Biochemistry, Cellular and Molecular Biology
The Biochemistry, Cellular and Molecular Biology cluster focuses on delineating the molecular mechanisms and describing cellular phenomena that underpin all forms of life, and using that knowledge to realise economic, therapeutic and technological outcomes.
Through our undergraduate and postgraduate teaching, Biochemistry, Cellular and Molecular Biology seeks to educate students at the interface between the physical sciences, such as chemistry and physics, and the big-picture life sciences such as agriculture, ecology, medicine and veterinary sciences.
Areas of active research in the cluster encompass human, plant and agricultural biochemistry; the molecular and cellular mechanisms underlying human diseases such as cancer, diabetes and neurological disorders; molecular biotechnology; and metabolism and human nutrition. Core capabilities include functional genomics, mass spectrometry, live cell imaging, structural biology, biophysics and model organisms such as the mouse, the roundworm C. elegans, fruit flies and Arabidopsis.
Molecular basis of human disease
We aim to determine the genes and environmental factors that cause or are associated with important human diseases such as neurological disorders, diabetes and cancer.
Regulation of eukaryotic gene expression
We seek to understand the molecular mechanisms underlying the ability of an organism to switch genes on and off in a specific manner in different tissues and at different stages of development. We use a broad gamut of model organisms, ranging from plants (Arabidopsis) and nematodes (C. elegans) through to insects (Drosophila) and rodents (mouse).
Our cluster has a significant profile in translating biochemical knowledge into commercial outcomes. Our research labs have pioneered products such as protein microarrays for cancer diagnosis and synthetic human elastin, which have been commercialised through the formation of startup companies. We have particularly strong infrastructure in the areas of proteomics, structural biology and biophysics.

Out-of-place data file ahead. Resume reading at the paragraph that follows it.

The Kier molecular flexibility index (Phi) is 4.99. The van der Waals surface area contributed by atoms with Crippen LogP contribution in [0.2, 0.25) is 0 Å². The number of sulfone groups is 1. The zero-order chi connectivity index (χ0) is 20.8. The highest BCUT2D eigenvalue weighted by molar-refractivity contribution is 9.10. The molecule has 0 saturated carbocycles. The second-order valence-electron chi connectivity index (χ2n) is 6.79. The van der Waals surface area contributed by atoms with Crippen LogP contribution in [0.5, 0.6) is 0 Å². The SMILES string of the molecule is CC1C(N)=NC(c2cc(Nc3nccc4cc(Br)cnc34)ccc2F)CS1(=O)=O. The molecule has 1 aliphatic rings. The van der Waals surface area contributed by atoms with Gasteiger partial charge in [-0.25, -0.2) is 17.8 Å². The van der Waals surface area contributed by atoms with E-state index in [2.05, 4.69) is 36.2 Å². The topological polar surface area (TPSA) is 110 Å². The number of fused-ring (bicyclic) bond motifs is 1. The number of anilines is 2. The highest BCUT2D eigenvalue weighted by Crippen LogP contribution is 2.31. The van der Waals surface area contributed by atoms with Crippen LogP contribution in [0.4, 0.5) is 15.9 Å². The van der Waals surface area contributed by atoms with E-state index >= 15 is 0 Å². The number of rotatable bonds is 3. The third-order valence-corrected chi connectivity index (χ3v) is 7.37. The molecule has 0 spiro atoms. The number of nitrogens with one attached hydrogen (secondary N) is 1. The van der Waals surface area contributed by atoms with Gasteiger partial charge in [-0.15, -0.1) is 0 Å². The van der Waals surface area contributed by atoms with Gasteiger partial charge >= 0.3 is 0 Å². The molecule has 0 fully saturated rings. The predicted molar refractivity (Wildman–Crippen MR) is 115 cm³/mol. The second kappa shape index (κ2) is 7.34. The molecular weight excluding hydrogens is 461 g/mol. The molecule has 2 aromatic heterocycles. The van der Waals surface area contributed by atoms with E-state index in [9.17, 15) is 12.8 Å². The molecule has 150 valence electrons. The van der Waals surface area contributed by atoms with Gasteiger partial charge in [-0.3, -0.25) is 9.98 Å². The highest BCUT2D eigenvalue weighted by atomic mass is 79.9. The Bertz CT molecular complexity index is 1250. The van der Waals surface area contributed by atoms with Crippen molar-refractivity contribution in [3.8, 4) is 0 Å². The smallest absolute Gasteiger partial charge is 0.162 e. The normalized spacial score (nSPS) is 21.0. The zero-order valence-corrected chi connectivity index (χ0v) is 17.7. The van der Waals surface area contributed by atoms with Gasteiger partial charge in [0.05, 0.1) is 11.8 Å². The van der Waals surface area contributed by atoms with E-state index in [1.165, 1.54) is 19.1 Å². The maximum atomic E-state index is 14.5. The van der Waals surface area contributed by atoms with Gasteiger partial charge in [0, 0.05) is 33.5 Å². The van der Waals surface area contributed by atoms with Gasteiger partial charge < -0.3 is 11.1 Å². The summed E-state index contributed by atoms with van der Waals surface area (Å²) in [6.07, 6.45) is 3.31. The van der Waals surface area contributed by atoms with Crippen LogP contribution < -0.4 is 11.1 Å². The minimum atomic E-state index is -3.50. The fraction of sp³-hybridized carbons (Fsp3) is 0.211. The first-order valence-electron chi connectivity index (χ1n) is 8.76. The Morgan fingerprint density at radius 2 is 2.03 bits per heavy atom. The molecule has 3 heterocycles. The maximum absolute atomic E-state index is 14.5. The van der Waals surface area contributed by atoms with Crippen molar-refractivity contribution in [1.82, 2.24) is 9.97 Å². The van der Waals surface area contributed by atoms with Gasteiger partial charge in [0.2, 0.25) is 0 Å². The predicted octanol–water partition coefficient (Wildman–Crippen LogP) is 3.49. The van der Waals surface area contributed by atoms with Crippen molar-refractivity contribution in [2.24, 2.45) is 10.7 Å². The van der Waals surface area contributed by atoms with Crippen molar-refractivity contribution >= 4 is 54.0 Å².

Macromolecular structure and function
The three dimensional structures of proteins and other macromolecules – and the interactions between these molecules – underpin all of biology. Our cluster has established expertise and infrastructure in this area, and also has a long tradition of providing collaborative support to biologists across the country to understand the molecular mechanisms underlying macromolecular function.
Plant Molecular Biology
Life on Earth depends on the energy, oxygen and raw materials provided by plants, via photosynthesis – the process by which plants use light to convert inorganic carbon dioxide to organic carbon. We investigate the molecular mechanisms underlying photosynthesis, which will contribute to solving the food and energy challenges of our world. The knowledge collected from our research will drive improved crop yields through transformational research that extends beyond natural photosynthetic organisms and systems.